If you were to choose the first time to have a certain dish, I’d say it would be a dream to do so in the place of its origins. I have spoken of my Contiki trip on this blog before, and one of the things I had the privilege of experiencing during the Paris leg was the great food. On our last night, our tour manager took us to Monmarte to show us Sacre Coeur and to a nice Parisian dinner at La Bonne Franquette. For my appetizer, instead of French onion soup I chose escargot — my first time — and it was quite an experience. The dish was served with shells on, with a shell holder and a small fork for you to use in taking the snails out (as opposed to those I had everywhere else since, where the snails are already taken out of the shells for you). The sauce was a perfect blend of garlic and herbs, and definitely great for dipping the bread, for which we were reprimanded (playfully) …

Crepes: Philly, Warwick and While Sailing the Open Seas

If you have a sweet tooth like I do, you have eaten as many crepes as I have. So when my boyfriend and I went on our Philly food tour last year and saw online that Alton Brown was on Best Thing I Ever Ate talking about Beau Monde‘s crepes, we had to add it on our list of places to visit. In the episode “Under Wraps,” Alton named two crepes, one savory, one sweet, as the best things he ever ate that are wrapped. If you like pears, you would like the dessert crepe, which is pear, chocolate and chestnut creme. The pear wasn’t overcooked, the chocolate and chestnut creme were a good combination and complimented the sourness/sweetness of the pear very well, but I did not like it because of the texture and grittiness of pears. This, however, is personal preference. The savory crepe, mushroom, swiss and almond, was perfectly cooked. They chose the right cheese for the crepe and the almond provided a crunch — it’s just the textural element that it …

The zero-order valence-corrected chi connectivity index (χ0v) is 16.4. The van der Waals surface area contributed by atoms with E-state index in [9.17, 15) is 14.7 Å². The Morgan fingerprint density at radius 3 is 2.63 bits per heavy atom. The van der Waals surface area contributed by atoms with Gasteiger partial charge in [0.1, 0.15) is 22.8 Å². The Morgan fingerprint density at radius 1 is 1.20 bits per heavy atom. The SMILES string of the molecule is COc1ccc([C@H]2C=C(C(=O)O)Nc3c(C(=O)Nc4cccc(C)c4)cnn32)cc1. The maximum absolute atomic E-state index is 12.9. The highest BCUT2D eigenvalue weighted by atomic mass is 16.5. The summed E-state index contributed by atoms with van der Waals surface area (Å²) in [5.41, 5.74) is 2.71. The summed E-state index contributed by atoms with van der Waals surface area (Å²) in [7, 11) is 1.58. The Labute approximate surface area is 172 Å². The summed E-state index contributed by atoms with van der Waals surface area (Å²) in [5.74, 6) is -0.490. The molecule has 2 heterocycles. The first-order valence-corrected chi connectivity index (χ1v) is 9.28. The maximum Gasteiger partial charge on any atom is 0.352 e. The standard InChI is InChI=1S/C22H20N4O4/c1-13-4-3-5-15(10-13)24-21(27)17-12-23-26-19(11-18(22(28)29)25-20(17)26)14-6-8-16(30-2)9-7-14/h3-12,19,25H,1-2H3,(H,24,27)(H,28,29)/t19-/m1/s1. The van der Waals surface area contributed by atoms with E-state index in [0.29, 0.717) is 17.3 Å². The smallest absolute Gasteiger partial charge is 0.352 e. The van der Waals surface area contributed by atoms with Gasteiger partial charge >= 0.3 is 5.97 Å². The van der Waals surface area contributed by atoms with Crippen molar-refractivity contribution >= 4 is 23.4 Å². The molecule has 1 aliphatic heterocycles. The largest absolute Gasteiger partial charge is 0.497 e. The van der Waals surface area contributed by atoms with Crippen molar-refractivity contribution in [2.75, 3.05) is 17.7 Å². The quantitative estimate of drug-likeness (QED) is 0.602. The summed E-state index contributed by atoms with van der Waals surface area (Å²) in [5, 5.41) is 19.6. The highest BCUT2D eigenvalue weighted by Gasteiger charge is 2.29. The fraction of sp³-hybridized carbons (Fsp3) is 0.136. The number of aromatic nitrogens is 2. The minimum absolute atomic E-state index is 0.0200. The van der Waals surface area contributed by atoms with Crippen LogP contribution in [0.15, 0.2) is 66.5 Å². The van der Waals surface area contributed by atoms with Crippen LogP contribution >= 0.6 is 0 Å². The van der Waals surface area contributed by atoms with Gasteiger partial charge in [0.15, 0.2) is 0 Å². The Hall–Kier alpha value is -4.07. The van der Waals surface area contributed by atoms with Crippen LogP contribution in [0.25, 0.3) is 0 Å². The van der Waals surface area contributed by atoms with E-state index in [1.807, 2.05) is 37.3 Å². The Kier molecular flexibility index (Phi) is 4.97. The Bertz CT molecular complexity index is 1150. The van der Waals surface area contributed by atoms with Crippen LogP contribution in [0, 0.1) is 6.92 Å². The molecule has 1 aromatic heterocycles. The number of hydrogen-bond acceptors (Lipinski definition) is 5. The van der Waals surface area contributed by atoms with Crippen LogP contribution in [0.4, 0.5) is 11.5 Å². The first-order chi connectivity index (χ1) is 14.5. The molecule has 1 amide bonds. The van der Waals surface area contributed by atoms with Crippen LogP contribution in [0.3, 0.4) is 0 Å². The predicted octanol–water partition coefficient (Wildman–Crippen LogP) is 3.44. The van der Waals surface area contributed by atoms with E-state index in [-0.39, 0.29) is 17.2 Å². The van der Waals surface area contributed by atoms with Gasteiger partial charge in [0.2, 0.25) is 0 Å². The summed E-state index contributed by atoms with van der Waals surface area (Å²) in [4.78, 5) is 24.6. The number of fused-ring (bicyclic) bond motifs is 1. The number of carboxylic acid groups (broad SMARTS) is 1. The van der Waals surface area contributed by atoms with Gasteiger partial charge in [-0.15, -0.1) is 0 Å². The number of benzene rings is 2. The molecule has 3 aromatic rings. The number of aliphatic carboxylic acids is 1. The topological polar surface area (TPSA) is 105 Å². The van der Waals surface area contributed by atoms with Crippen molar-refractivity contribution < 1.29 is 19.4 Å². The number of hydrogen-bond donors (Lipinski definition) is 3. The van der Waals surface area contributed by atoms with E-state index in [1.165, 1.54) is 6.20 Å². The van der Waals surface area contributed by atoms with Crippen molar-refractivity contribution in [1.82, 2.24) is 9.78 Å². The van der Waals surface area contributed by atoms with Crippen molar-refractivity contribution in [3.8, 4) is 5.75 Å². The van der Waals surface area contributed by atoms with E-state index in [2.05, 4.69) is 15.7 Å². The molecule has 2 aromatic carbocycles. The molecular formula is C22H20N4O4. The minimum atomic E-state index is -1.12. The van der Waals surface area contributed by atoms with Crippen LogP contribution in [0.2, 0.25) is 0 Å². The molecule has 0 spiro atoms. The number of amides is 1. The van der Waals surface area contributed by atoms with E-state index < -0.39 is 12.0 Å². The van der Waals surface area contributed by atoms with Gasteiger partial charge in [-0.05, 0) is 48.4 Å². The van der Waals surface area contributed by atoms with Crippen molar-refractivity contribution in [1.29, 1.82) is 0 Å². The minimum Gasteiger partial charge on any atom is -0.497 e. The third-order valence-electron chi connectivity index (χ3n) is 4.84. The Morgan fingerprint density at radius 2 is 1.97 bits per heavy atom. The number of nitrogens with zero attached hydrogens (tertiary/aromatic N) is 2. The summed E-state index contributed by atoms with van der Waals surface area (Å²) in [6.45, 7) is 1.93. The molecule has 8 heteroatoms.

Taking the “Best Thing I Ever Ate” Route

Last year my boyfriend and I went to Philadelphia to do a food tour. Before we went, we (mainly he) searched for videos of places that were featured on Food Network and Travel Channel shows such as Diners, Drive Ins and Dives and Best Thing I Ever Ate and mapped out where we wanted to go. One of the places on our list was this restaurant called Lolita, a recommendation from Food Network chef Robert Irvine on The Best Thing I Ever Ate’s “In A Bowl” episode. The dish: tiramisu. It is sweet, with a perfect amount of heat, which makes it a very balanced dessert. The texture and creaminess add to it as well. The verdict: it was the best tiramisu we’ve eaten. Lolita Tiramisu Dessert rating: 9.5 out of 10 (We didn’t eat anything else in this restaurant other than the Tiramisu, so a restaurant rating will not be fair)

The Best Risotto Yet (And A Must Go In Jersey)

Tell me you’ve got risotto on the menu, and you’ve got me. It’s one of my favorite things in the world. Along with chocolate and eating with chopsticks and dulce de leche. And the best risotto I have had so far is from this place called The Pluckemin Inn in New Jersey. It was during one of those weekends we gave up on in the spring of this year, looking through listings on Open Table and chanced upon The Pluckemin. The criteria: proximity to where we were at the time, user reviews and Open Table points we were to earn. We had to cancel reservations at a different restaurant that night and were looking forward to having the place’s interpretation of cacio e pepe, a difficult-to-find-in-the-US pasta dish that we had in Rome months earlier, but that already did not pan out — so we had low expectations for our second option. Needless to say, we were more than pleasantly surprised at how good this restaurant experience turned out to be, giving us some of …